• Cover the canner and heat the water to a full rolling boil. Begin timing, following your recipe exactly. Check your water occasionally during the processing time, and adjust your burner as necessary to keep water at a steady, gentle boil. If water is boiling so hard that the jars are clinking together, turn it down. If the water has stopped boiling, turn the burner up and stop timing until water returns to boiling.
Remove jars from canner
  • At end of processing, use the jar liifter to pull jars from the canner and transfer them to a wire rack or onto towels to cool. Space the jars about an inch apart so air can circulate around them. Let jars cool for 4 oto 5 hours; test the seals.

High-Acid and Low-Acid Foods

In canning, the acidity of foods is critical. High-acid foods are naturally less likely to harbor harmful microorganisms; low-acid foods require either more acid or more heat for safe canning.

High-Acid Foods: These are the simplest to process. Their high acidity levels create a difficult environment for microorganisms and enzymes to thrive, so processing them in the lower heat of a boiling-water canner is safe. High-acid foods have a pH of 4.6 or lower. Lemon juice, lime juice, and vinegar are very acidic. For that reason, most pickles and most salsas are high-acid, even though they may contain foods that are otherwise low-acid, such as green beans and carrots.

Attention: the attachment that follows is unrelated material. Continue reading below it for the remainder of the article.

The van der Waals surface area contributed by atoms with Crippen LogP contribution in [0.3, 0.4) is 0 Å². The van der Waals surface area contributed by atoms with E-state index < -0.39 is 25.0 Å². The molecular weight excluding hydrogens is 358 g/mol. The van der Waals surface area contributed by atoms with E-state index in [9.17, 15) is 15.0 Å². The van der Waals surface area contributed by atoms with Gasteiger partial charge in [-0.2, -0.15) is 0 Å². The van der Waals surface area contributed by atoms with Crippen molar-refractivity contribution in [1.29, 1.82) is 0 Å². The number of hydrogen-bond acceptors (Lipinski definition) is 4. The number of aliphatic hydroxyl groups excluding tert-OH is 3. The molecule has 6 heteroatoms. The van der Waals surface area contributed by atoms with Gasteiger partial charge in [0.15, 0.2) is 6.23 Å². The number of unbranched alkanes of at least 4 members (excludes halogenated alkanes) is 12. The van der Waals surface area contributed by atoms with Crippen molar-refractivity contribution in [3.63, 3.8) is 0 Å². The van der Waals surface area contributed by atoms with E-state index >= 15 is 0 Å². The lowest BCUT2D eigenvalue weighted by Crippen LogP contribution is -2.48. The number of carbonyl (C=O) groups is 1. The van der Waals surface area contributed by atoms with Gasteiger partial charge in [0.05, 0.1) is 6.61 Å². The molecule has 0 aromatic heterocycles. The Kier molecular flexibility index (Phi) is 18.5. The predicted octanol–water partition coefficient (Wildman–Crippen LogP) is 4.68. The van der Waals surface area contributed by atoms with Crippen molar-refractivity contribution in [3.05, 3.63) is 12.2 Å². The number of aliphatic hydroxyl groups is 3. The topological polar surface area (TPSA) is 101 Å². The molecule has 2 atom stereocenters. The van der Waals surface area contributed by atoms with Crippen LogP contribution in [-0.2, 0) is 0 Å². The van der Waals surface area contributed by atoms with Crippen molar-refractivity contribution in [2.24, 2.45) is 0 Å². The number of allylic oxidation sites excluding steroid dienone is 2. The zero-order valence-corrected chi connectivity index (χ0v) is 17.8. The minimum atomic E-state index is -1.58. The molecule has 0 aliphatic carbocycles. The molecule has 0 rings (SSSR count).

Low-Acid Foods: These foods have pH greater than 4.6. Most vegetables are low-acid, as are most soups, stews, and meat sauces. Unless large amounts of an acidic ingredient (such as vinegar) are added, these low-acid foods must be processed in the higher heat of a pressure canner.

Acidity Boosters: Adding highly acidic elements such as lemon juice to low-acid foods greatly broadens the types of foods you can process in a boiling-water canner because they control bacteria that can't thrive in acidic environments. That's why canning recipes for tomatoes, which have a fairly neutral pH, often call for adding a teaspoon of lemon juice. It's also why green beans in a vinegary brine can be processed in a boiling-water canner. Plain green beans, on the other hand, must be processed in the higher heat of a pressure canner.

Altitude Adjustment

Timings in most recipes are for altitudes up to 1,000 feet above sea level. Water boils at lower temperatures at higher altitudes, so follow these directions:

Blanching: Add 1 minute if you live 5,000 feet or more above sea level.

Boiling-water canning: Call your county extension service for detailed instructions.

Jellies and jams: Add 1 minute processing time for each additional 1,000 feet.

Sterilizing jars: Boil jars an additional 1 minute for each additional 1,000 feet.